Dates14/05/1938 - 22/05/1938
Official DesignationSecond International Aerospace Exhibition of the League of Air Defence of Finland - SILI
The Finnish League of Air Defence organised the International Aeronautical Exhibition of 1938, after hosting a similar exhibition in 1929. Finland was reputed for its aviation industry, with its geography making air traffic an essential part of its national and international transport. Recognised by the 11th General Assembly of the BIE on 4 May 1937, a total of 25 countries opted to participate to present their innovations, including the United Kingdom and Germany.
To simplify the transport of visitors, construction of the Helsinki-Malmi Airport started in 1936 and was completed in time for the Expo in 1938. The particularity of this airport was that it was one of the first to have been specifically designed to deal with international flights, serving Finnish and foreign airlines.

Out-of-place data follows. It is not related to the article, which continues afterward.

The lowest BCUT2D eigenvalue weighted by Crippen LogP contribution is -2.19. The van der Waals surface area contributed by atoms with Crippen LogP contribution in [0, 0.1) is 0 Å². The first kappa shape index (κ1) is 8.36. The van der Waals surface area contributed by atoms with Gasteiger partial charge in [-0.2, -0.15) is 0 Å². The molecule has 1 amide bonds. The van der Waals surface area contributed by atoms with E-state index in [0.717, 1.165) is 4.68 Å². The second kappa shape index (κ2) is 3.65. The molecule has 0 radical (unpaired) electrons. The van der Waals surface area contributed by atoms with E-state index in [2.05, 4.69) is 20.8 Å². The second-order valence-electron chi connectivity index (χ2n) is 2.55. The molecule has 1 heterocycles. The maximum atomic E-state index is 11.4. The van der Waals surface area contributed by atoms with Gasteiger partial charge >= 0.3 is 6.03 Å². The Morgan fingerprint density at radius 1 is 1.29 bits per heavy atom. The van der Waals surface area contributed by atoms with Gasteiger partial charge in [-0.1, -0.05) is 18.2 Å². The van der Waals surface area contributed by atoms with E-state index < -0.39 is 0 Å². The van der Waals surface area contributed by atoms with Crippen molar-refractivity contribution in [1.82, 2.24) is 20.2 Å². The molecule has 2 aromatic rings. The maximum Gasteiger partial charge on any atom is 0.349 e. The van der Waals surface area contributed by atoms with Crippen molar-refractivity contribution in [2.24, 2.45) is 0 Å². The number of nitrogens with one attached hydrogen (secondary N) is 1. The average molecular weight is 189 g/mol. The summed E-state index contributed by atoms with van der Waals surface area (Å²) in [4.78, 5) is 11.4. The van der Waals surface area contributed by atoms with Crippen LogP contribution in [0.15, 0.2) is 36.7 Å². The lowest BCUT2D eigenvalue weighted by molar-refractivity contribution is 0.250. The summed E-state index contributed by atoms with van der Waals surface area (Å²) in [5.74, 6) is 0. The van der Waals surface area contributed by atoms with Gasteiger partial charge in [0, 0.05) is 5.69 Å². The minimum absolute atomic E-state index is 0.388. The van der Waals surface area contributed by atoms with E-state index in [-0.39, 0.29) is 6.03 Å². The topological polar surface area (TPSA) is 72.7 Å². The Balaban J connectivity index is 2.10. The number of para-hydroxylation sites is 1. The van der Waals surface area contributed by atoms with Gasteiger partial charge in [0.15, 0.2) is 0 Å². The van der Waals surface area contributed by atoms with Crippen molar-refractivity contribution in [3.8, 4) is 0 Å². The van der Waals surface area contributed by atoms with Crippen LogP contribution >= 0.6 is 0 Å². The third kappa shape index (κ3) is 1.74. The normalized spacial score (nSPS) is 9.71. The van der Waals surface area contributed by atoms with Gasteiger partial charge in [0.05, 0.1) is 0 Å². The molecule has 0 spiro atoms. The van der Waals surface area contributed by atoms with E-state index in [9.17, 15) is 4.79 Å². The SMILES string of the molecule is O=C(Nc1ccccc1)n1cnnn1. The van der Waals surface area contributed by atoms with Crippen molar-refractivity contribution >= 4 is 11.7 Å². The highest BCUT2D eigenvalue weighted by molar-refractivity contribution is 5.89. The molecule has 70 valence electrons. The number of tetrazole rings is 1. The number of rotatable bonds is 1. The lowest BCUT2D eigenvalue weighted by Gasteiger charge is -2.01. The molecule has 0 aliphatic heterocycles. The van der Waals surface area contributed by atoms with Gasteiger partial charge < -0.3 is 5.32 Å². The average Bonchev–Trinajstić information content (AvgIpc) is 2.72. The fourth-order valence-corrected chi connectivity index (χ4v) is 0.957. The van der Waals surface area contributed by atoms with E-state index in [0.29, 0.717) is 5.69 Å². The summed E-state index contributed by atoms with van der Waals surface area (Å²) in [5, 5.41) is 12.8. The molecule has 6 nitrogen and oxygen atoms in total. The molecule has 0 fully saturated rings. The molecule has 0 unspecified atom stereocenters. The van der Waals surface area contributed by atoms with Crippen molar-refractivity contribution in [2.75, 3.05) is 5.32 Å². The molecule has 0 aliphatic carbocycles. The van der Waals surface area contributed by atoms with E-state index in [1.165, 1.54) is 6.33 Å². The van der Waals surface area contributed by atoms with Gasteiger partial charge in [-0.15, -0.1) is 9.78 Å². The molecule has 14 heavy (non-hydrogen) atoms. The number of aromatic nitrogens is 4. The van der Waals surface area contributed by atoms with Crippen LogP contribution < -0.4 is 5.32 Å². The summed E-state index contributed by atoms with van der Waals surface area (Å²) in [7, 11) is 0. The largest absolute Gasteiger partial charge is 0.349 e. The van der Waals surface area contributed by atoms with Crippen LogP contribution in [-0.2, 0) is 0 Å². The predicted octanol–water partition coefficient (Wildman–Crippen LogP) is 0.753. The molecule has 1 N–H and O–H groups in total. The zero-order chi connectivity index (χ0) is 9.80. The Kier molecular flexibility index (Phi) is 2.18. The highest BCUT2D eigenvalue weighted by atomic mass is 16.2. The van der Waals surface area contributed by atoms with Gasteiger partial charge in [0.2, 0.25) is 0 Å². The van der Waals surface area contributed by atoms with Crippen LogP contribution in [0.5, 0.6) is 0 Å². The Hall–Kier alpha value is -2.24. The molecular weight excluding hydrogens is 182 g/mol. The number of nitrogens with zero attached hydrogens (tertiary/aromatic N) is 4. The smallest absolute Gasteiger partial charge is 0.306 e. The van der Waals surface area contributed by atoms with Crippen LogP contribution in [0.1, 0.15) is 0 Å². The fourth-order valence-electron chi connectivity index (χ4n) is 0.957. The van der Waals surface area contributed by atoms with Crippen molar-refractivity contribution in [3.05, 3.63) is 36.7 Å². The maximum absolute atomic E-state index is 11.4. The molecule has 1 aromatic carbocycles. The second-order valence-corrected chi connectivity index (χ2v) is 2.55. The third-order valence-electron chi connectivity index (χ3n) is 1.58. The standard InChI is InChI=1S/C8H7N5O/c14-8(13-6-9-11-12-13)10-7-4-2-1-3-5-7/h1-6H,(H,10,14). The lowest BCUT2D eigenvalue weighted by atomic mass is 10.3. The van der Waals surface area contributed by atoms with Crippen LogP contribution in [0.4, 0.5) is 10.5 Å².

The Expo took place in the Messuhalli Exhibition Hall, which had a surface of 8,000m2. A range of aviation related themes were highlighted during the Expo, including civil and military aircraft, communications, aeronautical science and aviation literature.
The aircraft on show included training aeroplanes such as the Tuisku (advanced military work) and the Viima (primary and aerobatic training), as well as the Fokker CX, a general purpose biplane with a Bristol Pegasus engine.
The British stand, recognisable with its grey, red, and black colour theme, presented various exhibits and components during the Expo. For instance, the exhibit drew people’s attention to its innovations including the first ever two-speed supercharger with auxiliary drives. The most powerful engine on display was the French-produced Gnome-Rhône 18-P, an 18-cylinder engine with 1,650 horsepower at take-off. German firm Allgemeine Elektricitats Gesellschall showcased a searchlight that was similar to the rotating searchlight located on the tower of Svenska AB Gasaccumulator, providing it with direct competition.
Today, the Messuhalli Exhibition Hall and the Helsinki-Malmi Airport remain in place. The Exhibition Hall was converted to be used for the 1952 Summer Olympics, and continues to be used as a sports venue, known as the Töölö Sports Hall.